Glossary of 3. Cellular Immunology

Start Studying! Add Cards ↓

What are the 3 types of MHC?
Class 1 - ABC
Class 2 - DR, DP, DQ
Class 3 - Complement related
what cells have MHC Class 1?
1: all nucleated cells except neurons and striated muscle
what cells have MHC class 2?
-B cells
-Activated Tcells
-Intestinal epithelial cells.
What is Primary lymphoid tissue?
Bone marrow
What is 2ndary lymphoid tissue?
Lymph nodes
Bone Marrow
what are the important T-cell markers?
1-5, 7/8
What is CD1 on?
What is CD2?
E-rosette marker
What is CD3 on?
Mature T-cells, associated with TCR
What is CD4 on?
Helper T-cells
What is CD5?
Pan t-cell
What is CD7?
What is CD8 on?
Suppressor/cytotoxic T-cells
What are the 4 Tcell types?
What CD and MHC are assoc w/:
-T Helper cells?
-T cytotoxic cells?
Th = CD4 and MHCII

Tc = CD8 and MHCI
Which cells are the major effectors in graft rejection?
Tc cells
What is required from Th cells to stimulate Tc cells?
What is the normal value of Tcells?
70-85% of all lymphs
What percent of all lymphs is
-Th cells?
-Tc cells?
Thelper = 50-60%
Tcytoxc = 20-25%
What is the normal Th/Tc ratio?
What are the important Bcell markers?
What is CD10?
What is its importance?
CALLA early pre-B marker, important in childhood leukemia
What is CD19?
pan B-cell
What is CD20?
Pan B-cell
What is sIg? What is its importance?
Surface Immunoglobulin, if detected it confirms its a B
What is HLA-DR?
Class II MHC
What are characteristics of a T-independent Bcell response?
-IgM production only
-No memory
-Only certain Ag's induce
-Ag's removed by RES or C'
What type of gammopathy is seen in a T-indep. Bcell response?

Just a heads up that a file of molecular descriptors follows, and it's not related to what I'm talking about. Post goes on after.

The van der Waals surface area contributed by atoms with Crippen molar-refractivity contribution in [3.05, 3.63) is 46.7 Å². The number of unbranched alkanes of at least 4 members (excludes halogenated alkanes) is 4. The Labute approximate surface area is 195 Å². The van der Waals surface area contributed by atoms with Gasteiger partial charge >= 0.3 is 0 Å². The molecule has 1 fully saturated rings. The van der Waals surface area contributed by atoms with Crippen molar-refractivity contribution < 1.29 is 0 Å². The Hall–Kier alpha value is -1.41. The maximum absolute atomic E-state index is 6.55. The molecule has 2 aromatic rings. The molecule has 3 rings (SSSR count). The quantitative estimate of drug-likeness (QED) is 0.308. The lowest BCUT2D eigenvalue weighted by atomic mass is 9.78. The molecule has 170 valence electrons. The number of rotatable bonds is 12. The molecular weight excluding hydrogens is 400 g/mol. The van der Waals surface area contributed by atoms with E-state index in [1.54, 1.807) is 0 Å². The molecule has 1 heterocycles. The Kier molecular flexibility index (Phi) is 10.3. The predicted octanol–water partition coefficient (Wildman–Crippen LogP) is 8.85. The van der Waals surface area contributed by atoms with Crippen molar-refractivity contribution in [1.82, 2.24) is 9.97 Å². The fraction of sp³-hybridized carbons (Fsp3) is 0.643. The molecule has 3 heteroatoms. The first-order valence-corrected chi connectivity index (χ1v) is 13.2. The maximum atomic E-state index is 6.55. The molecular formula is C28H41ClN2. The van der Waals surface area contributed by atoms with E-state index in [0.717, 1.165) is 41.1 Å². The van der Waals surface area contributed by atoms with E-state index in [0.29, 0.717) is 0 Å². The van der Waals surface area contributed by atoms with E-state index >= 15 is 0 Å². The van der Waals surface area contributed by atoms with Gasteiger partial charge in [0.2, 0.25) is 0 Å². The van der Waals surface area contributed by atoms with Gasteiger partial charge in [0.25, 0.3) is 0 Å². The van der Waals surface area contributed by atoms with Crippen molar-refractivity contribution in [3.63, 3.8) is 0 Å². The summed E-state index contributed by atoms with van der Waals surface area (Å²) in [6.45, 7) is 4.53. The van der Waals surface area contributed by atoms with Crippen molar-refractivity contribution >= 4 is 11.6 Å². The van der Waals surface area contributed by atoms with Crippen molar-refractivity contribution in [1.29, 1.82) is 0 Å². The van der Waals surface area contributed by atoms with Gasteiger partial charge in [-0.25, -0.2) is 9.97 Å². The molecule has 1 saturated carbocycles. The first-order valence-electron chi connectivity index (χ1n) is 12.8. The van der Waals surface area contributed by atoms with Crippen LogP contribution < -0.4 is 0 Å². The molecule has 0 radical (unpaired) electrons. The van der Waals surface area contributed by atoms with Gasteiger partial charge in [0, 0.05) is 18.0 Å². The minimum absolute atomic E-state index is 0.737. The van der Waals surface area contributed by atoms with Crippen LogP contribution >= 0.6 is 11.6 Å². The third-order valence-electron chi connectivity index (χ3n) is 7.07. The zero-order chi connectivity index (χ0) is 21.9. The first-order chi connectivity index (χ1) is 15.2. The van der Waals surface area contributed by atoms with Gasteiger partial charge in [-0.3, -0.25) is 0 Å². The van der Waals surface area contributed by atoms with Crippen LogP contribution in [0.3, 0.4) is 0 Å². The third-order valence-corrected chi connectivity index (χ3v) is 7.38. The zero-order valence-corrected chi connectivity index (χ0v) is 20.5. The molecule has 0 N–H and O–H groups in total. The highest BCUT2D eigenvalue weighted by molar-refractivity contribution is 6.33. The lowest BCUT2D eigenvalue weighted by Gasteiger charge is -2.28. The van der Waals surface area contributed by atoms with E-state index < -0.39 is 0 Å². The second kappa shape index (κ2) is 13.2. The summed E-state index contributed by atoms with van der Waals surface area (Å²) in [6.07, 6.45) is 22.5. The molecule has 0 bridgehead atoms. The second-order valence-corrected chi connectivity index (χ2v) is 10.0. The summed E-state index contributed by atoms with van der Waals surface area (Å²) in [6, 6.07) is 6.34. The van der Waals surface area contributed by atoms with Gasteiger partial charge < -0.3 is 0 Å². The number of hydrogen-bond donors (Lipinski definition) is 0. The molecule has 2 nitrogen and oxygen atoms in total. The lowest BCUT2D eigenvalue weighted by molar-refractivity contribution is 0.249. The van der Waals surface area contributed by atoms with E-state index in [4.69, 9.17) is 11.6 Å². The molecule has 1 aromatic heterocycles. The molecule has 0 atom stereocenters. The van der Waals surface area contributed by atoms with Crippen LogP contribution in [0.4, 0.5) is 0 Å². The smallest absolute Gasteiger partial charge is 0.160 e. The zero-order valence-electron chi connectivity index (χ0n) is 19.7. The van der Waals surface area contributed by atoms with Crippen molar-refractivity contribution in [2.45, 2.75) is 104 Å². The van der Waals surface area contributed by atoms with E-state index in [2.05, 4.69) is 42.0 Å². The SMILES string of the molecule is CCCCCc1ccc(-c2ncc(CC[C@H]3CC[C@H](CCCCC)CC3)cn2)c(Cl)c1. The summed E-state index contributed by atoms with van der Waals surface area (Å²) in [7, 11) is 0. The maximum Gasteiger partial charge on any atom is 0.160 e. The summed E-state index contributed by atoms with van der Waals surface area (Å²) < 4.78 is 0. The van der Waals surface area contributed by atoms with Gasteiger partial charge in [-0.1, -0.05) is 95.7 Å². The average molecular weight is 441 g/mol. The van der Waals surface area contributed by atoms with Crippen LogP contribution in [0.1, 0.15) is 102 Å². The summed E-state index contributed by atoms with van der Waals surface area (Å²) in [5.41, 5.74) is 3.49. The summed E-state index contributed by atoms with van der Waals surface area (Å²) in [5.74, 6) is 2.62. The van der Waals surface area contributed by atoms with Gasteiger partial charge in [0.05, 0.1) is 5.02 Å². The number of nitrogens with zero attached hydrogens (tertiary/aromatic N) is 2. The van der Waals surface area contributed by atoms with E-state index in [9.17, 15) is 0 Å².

Monoclonal - each cell has only 1 heavy/1lite chain.
What is the normal Bcell percent of all lymphs?
Where in the body are the most Bcells?
Lymph nodes and Spleen
What is the normal percent of NK cells in all lymphs?
How do NK cells kill?
What are the important markers on NK cells?
How is an absolute T4 or T8 cell count calculated?
Absolute lymph x % of Tcell
What type of receptor do macrophages/monocytes have lots of?
Fc receptor
Can macro/monos bind any cell?
No; need a receptor.
What can macros/monos recognize?
Cells coated w/ Ab
Cells coated w/ Complement
How do Macro/Monos function?
-Antigen processing
-Antigen presentation
What happens when Macro/monos present antigen?
They secrete Il-1 to assist Tcell prolif and IL-2 prod.
What is the normal range for MAcro/monos?
Where are the majority of macro/monos found?
In the tissues - 400x more than in circulation.
What are the important cell markers on macro/monos?
CD14, CD4 (dim), HLA-DR
List the congenital primary T-cell disorders:
1. Digeorge's Syndrome
2. Nezeloff Syndrome
List the acquired primary T-cell disorders:
2. Autoimmune
3. Lymphoid malignancy
List the congenital primary B-cell disorders:
1. Bruton's X-linked agammaglobulinemia
2. Selective IgA deficiency
4. Hyper IgM Syndrome
List the acquired primary B-cell disorders:
1. Autoimmune
2. Malignancies
List the combined immunodeficiencies:
2. Wiscott-Aldrich Syndrome
3. CID
4. Ataxia-Telangiectasia
Quickly, what is another name for CID (comb. immunodef)?
Bare lymph syndrome - no DR
What 2 basic types of lab tests are done to differentiate the cmi's?
1. Functional assays
2. Cell marker analysis by flow
What are the 2 functional assay types?
1. Mitogens
2. MLC
what is the basic principle of functional assays?
Utilize radio-labeled thymadine uptake to show proliferation.
What are mitogens?
Things in nature that stimulate proliferation.
what is mlc?
mixed lymphocyte cultures
what is the principle of MLC?
also uses radio-labeled thymadine uptake to illustrate proliferation of cells.
List 3 Mitogens:
PHA - phytohemagglutinin
pwm - pokeweed mitogen
ConA - Concanaalin A
What do the mitogens stimulate?
PHA stimulates Tcell prolifn.
PWM stimulates T/B cells
ConA stimulates Tc cells
How does MLC differ from mitogens?
The stimulation comes from irradiated lymphs, placed in culture with the test lymphs.
What sample types can flow cytometry be used on?
-bone marrow

Add Cards

You must Login or Register to add cards